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It depends on your definition of "slow". I can create 10000 timestamps in ~3 seconds (Increased from 1000 to 10000 for more reliable count) with DateTime, which is also considered "slow" by some.
use strict; use warnings; use DateTime; use Benchmark qw(timethis); my $dt = DateTime->new( year => 2011, month => 1, day => 1, hour => 0, minute => 0, second => 0, ); timethis( 10000, sub { print $dt->ymd() . ' ' . $dt->hms; $dt->add(hours => 1, minutes => 2, seconds => 3); } ); timethis( 10000, sub { $dt->add(hours => 1, minutes => 2, seconds => 3); } ); __END__ # Calc + print timethis 10000: 3 wallclock secs ( 3.09 usr + 0.06 sys = 3.15 CPU) +@ 3174.60/s (n=10000) # Just calc: timethis 10000: 3 wallclock secs ( 2.95 usr + 0.00 sys = 2.95 CPU) +@ 3389.83/s (n=10000)
If you are really in a hurry, the general consensus is to use Date::Calc. However, with it you would have to do more of the sprintf() formatting yourself.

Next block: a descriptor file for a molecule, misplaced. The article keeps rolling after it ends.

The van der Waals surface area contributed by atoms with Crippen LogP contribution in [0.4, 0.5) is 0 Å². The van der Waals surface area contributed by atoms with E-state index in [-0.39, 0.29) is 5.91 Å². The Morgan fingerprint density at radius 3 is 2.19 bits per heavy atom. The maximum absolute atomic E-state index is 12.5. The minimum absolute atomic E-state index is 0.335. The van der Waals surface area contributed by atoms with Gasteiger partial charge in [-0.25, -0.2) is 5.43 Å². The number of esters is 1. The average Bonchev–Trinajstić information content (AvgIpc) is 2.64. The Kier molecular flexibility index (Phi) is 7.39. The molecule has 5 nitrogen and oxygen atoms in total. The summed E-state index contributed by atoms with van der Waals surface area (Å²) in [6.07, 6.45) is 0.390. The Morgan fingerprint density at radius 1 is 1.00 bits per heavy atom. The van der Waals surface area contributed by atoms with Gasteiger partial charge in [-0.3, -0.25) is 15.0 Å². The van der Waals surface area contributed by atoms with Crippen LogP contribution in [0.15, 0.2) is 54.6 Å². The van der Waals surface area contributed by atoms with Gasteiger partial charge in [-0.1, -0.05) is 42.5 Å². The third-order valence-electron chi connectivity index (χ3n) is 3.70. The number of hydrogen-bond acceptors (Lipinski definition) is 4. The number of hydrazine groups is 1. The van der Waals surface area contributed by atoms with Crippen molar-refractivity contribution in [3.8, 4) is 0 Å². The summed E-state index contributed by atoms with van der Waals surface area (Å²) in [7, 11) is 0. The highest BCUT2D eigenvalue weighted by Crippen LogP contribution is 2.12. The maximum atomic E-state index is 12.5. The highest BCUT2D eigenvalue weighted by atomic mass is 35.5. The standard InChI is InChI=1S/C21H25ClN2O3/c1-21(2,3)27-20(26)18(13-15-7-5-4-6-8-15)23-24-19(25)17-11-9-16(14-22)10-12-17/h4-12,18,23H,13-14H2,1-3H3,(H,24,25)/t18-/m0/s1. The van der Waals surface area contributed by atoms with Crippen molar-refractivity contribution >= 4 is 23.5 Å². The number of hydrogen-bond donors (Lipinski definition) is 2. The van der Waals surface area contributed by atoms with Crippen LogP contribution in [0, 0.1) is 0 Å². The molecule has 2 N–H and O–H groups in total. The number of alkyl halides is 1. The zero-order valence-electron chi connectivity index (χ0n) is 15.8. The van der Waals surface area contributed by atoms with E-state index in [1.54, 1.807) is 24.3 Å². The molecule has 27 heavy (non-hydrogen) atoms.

use strict; use warnings; use DateTime; use Date::Calc qw (Add_Delta_DHMS); use Benchmark qw(cmpthese); my $dt = DateTime->new( year => 2011, month => 1, day => 1, hour => 0, minute => 0, second => 0, ); my ($year, $month, $day, $hour, $min, $sec) = (2011, 1, 1, 0, 0, 0); cmpthese( -1, { 'DateTime' => sub { print $dt->ymd() . ' ' . $dt->hms; $dt->add(hours => 1, minutes => 2, seconds => 3); }, 'Date::Calc' => sub { print $year . '-' . $month . '-' . $day . ' ' . $hour . '-' . $m +in . '-' . $sec; ($year, $month, $day, $hour, $min, $sec) = Add_Delta_DHMS($year, $month, $day, $hour, $min, $sec, 0, 1, 2 +, 3); }, } ); __END__ $ perl -l 883070.pl | tail -5 2011-07-18 10:20:15 2011-07-18 11:22:18 Rate DateTime Date::Calc DateTime 3258/s -- -99% Date::Calc 481882/s 14690% -- $
Updated Wed Jan 19 11:12:58 CET 2011 with Date::Calc example.
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In reply to Re: Simple date and time manipulation by andreas1234567
in thread Simple date and time manipulation by tsk1979

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